Ruto, Uhuru led onslaught in Parliament against local tribunal
By MARTIN MUTUA
Deputy Prime Minister Uhuru Kenyatta and Eldoret North MP Minister William Ruto had opposed the formation of a local tribunal to try poll chaos suspects.
They were in the forefront in marshalling allies in Cabinet and Parliament to reject a local justice mechanism.
The two had on two occasions ganged up in the House and marshalled allies to reject efforts to set up a tribunal with choruses of "don’t be vague let’s go to The Hague."
The Waki Commission had recommended the establishment of a special tribunal to try suspected masterminds of the chaos.
Proponents of the Local Tribunal Bill were President Kibaki, Prime Minister Raila Odinga, Justice Minister Mutula Kilonzo, his predecessor Martha Karua and Imenti Central MP Gitobu Imanyara.
Even House Speaker Kenneth Marende made frantic efforts to convince MPs that the way to go was a local tribunal but in vain.
In February 2009, MPs rejected the Bill to establish the tribunal despite intense lobbying by Kibaki and Raila.
Karua, who was then the Justice minister, had introduced the Bill.
At the time, Chief mediator Kofi Annan had granted the country a two-month extension that had lapsed to set up the tribunal as he held on to the "Waki envelope" which named suspected perpetrators of the post-election violence.
The second attempt to establish a local tribunal was again rejected in June 2009 after MPs threw out the Constitution of Kenya (Amendment) Bill that sought to anchor it in law.
This time round, Mutula had introduced the Bill.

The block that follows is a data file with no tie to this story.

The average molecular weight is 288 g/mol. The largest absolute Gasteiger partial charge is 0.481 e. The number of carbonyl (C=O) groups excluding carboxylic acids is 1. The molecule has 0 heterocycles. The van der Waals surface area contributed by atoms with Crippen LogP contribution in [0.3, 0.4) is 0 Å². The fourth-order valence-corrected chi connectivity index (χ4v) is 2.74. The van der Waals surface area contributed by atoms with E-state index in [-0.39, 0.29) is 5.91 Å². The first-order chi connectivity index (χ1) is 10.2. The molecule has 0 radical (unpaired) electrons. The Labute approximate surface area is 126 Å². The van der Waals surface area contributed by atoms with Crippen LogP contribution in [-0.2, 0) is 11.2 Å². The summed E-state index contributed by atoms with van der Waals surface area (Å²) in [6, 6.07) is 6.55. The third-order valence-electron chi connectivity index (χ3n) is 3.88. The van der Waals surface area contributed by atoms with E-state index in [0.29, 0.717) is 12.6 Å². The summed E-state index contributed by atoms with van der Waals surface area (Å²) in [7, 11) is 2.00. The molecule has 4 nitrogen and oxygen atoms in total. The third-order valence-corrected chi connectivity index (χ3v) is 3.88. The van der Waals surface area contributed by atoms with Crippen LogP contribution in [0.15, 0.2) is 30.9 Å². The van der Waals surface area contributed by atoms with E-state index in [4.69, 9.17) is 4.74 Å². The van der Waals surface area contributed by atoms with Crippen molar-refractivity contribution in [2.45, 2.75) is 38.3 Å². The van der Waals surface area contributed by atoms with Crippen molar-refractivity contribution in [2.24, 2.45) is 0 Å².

At the time, Annan had been holding on to the famous envelope, with the hope that Parliament would agree to the formation of local tribunal that meets international standards.
But after the second attempt was thrown out and with the deadline gone, Kibaki and Raila convinced Annan to give the Government more time to establish the tribunal.
Annan, who brokered a power-sharing deal, then gave Kenya until August last year to set up the tribunal failure to which he would make public the Waki envelope and hand it over to The Hague.
Uhuru, Ruto and their allies rejected any move to introduce the Bill for a local tribunal, arguing they had no faith in Kenya’s justice system.
Ruto, who was then the Agriculture Minister, defied Kibaki and Raila Odinga on the matter.
He was reported saying beneficiaries of the violence were in office with big vehicles yet the Government wanted to jail ‘small men’ who had fought for them.
And after the country failed to set the local tribunal, Annan had no option but to forward the Waki envelope to the International Criminal Court in July 2009.
The Government, through a delegation consisting of Mutula, Attorney General Amos Wako, Lands Minister James Orengo, among others, signed an agreement with Chief Prosecutor Luis Moreno-Ocampo in July last year.
The agreement was another effort to establish a local tribunal.
However, these efforts collapsed as the Government failed and Moreno-Ocampo initiated investigations and got approval from the Pre Trial chamber II judges.
And on December 15, Ocampo made good his threat and named the six as bearing the greatest responsibility in the violence.
The long awaited handshake that saw rivals stop fighting, share powerKenya had lurched closer to a full-blown civil war when former UN secretary-general Kofi Annan arrived in Nairobi on January 22, 2008.
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